Walnut wood carving is an ornamental and delicate craft process that is unique to Kashmir due to the concentration of walnut trees in this region.
Carved walnut wood-work is among the most important crafts of Kashmir. Kashmir is now one of the few places in the world where walnut is still available at an altitude of 5500-7500 feet above see level. The wood is hard and durable, its close grain and even texture facilitating fine and detailed work. It also presents visually interesting effects with mere plain polished surfaces.
The Kashmir craftsman rejoices in carving intricate and varied designs. A variety of carved products bear recurrent motifs of the rose, lotus, iris, bunches of grapes, pears and chinar leaves. Dragon motifs and patterns taken from kani and embroidered shawls all find their place in wooden objects with deep relief carving.
Wood used for carving can be from the root or trunk of the tree. The wood derived from the root is almost black with the grain more pronounced than the wood from the trunk, which is lighter in color. Branches have the lightest color with no noticeable grain. It is actually the dark part of wood, which is best for carving as it is strong. The value of the wood differs with the wood from the root being most expensive.”
Walnut trees are of four varieties namely; ‘Wantu’ or ‘Vont Dun’ (fruit has hard shell), ‘Dunu’ and ‘Kakazi’ or ‘Burzol’ (best fruit with lightest shell), which are cultivated while the ‘Khanak’ is found in the wild. These can be cut only once they mature to give fruits.
The wooden planks so obtained are then numbered (dated) and piled one upon the other. The process is always carried out in shade. The gaps in between the different layers of the planks allow the passage of air, which helps in the seasoning process. Seasoning goes on for 1 to 4 yrs.
The naqqash, master carver, first etches the basic pattern on to the wood and then removes the unwanted areas with the help of chisels and a wooden mallet so that the design emerges from the lustrous walnut wood as an embossed surface
The carving of furniture and smaller items is an elaborate process and involves high degree of skill and craftsmanship.
There are five main styles of woodcarving:
Undercut (Khokerdar):This type comprises multi-layers that can exceed upto seven. The overall effect tends towards three-dimensional depiction of various motifs or scenes for eg. a jungle with layers of flora, intertwined, rabbits hopping from bushes, birds flying et al.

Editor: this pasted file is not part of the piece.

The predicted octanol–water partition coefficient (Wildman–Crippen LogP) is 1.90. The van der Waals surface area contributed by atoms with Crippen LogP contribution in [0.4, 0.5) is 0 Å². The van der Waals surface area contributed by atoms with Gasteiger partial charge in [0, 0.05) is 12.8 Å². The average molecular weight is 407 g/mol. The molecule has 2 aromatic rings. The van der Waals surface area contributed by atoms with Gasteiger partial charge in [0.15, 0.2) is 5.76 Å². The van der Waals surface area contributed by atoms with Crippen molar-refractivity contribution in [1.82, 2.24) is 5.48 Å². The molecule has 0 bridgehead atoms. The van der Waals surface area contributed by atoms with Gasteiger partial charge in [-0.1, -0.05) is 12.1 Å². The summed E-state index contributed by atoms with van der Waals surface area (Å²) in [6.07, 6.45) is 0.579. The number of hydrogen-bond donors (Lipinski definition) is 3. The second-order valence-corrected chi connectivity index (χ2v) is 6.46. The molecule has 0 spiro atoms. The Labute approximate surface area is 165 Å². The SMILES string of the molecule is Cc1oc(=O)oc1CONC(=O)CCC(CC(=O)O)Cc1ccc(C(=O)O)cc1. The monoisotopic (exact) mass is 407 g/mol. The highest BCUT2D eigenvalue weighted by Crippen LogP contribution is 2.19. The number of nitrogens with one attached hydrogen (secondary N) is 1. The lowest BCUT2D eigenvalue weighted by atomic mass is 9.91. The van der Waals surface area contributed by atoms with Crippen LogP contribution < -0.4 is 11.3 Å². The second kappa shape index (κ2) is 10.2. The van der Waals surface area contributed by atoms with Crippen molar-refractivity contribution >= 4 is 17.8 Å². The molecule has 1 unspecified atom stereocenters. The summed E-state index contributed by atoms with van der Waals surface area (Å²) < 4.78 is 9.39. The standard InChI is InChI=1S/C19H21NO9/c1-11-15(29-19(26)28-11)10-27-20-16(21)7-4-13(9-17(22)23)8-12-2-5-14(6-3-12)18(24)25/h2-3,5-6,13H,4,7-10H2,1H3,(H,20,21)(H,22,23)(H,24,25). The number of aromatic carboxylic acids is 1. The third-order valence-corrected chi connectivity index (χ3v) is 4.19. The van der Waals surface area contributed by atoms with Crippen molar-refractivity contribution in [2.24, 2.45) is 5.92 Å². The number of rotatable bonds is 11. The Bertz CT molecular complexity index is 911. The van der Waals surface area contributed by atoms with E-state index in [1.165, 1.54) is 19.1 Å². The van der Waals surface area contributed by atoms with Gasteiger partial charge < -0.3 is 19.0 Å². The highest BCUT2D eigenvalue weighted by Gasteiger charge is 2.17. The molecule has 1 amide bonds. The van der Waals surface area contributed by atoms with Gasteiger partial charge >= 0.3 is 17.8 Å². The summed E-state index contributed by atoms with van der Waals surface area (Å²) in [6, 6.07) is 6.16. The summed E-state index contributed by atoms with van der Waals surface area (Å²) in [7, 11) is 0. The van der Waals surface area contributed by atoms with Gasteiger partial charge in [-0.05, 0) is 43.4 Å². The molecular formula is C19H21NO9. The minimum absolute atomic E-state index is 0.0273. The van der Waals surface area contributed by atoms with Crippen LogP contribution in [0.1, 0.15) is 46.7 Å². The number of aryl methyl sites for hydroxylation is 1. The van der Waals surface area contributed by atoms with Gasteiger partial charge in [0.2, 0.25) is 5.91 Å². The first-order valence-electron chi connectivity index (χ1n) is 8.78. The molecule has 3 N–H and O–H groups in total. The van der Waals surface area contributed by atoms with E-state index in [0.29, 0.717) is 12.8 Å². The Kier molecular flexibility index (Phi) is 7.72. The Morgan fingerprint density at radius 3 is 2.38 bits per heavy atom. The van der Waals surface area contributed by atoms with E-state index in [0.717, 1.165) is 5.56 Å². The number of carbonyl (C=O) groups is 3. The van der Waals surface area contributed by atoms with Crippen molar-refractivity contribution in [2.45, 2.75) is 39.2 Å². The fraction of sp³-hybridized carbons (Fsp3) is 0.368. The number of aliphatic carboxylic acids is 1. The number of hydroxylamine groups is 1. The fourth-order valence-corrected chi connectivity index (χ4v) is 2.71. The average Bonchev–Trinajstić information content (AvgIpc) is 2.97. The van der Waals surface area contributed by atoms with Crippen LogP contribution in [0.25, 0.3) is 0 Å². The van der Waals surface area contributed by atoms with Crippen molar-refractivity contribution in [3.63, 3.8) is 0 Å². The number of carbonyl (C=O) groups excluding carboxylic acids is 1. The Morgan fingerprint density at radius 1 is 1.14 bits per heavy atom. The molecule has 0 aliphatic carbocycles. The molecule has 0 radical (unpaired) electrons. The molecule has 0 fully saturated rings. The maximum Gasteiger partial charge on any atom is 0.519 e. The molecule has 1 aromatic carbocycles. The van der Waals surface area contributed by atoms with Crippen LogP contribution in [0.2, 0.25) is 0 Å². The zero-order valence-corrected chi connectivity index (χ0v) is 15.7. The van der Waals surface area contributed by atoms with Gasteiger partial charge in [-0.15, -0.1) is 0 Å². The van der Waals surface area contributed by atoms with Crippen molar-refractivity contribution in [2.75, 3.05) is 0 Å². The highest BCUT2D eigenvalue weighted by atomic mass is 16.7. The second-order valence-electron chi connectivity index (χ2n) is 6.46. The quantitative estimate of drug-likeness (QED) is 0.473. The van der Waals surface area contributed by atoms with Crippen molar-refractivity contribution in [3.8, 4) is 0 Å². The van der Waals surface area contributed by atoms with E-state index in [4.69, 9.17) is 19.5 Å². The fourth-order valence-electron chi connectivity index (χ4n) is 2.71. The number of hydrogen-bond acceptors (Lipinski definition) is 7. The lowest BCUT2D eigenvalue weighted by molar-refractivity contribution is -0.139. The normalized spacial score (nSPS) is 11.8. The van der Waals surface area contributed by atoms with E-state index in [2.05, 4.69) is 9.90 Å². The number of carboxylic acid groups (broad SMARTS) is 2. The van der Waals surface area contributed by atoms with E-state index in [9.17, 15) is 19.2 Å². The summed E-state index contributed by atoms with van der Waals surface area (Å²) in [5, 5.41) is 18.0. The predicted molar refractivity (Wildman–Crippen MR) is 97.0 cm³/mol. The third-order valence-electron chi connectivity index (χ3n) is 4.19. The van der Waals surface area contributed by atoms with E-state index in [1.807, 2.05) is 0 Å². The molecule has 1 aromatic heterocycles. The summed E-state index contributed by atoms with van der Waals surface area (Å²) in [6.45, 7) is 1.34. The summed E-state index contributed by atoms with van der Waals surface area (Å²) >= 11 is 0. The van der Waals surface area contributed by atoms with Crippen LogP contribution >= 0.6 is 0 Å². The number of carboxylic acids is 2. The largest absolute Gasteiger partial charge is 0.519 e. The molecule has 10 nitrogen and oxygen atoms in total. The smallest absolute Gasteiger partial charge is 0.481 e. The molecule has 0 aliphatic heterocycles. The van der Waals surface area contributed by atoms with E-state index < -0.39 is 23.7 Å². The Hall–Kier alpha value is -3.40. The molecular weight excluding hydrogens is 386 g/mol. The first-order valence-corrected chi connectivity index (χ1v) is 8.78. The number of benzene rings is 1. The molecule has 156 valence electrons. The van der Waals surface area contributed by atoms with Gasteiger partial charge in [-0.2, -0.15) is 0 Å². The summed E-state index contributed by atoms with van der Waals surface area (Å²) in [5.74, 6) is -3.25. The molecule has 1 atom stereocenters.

Open or Lattice work (Jalidahr): This type of carving works in screens and employs beautiful see-through Jali work. Chinar leaf motifs and Mogul jali patterns are an example of the same.
Deep carving (Vaboraveth): This work is also known as raised work and the designs in this form of carving comprise dragons or lotus motifs. The depth of carved part can go upto 5 inches.
Semi carving (Padri): Usually this type of work comprises thin panels along the rim of the surface with a central motif.
Shallow carving (Sadikaam): In this, the motifs or scenes are merely chased along the lines in pencil, to give them a little depth
The traditional tools being employed are:- chisels of different type (wathlavun), planer (randha), measuring tape (phet gaz), L-angle for obtaining parallel and perpendicular lines (khari hat) and Wooden scale (khat chhal).
The motifs on the wooden artifacts are inspired from the various natural wonders of Kashmir, Chinar leaves, Vine leaves,flowers like Lotus and Rose. The Kashmiri specialty of wood carving is Khatam-band which has geometrical patterns beautifully done on the wood. The designs are either carved along the borders or filling the entire surface. The intricately carved floral patterns or geometrical motifs create beautiful pieces of art. A single piece can take from 2 days to 6 months depending on the intricacy of the pattern
Walnut wood has an inherit sheen which surfaces on its own when polished with wax or lacquer.
Walnut woodcarving is believed to have been introduced in Kashmir by Sheikh Hamza Makhdoom during the reign of Zainul Abdideen in the 15th century. The king promoted the art to improve the valley’s economy.
The craft was initially restricted to the creation of elaborate palaces and houses. Written records tell of Zain-ul-Abadin`s great razdani, palace, and its elaborate wood carvings. To this date, several fine examples of intricately carved buildings, shrines and mausoleums survive in Kashmir – the shrines of Noor-ud-din-Wali at Charar-e-Sharif, the Naqshaband mosque and the shrine of Nund Rishi are just a few of them.
It has moved from elaborate creations to a whole range of contemporary products across the spectrum.